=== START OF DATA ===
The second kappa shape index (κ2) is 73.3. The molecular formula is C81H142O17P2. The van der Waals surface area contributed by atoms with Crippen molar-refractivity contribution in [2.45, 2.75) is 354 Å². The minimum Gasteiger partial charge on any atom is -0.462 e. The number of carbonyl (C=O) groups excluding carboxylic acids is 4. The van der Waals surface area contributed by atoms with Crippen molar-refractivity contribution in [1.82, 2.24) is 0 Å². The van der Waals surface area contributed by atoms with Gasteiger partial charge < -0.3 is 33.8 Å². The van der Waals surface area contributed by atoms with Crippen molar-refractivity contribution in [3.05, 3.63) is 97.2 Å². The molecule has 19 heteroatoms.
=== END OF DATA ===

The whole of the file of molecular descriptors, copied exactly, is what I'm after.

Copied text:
The second kappa shape index (κ2) is 73.3. The molecular formula is C81H142O17P2. The van der Waals surface area contributed by atoms with Crippen molar-refractivity contribution in [2.45, 2.75) is 354 Å². The minimum Gasteiger partial charge on any atom is -0.462 e. The number of carbonyl (C=O) groups excluding carboxylic acids is 4. The van der Waals surface area contributed by atoms with Crippen molar-refractivity contribution in [1.82, 2.24) is 0 Å². The van der Waals surface area contributed by atoms with Gasteiger partial charge < -0.3 is 33.8 Å². The van der Waals surface area contributed by atoms with Crippen molar-refractivity contribution in [3.05, 3.63) is 97.2 Å². The molecule has 19 heteroatoms.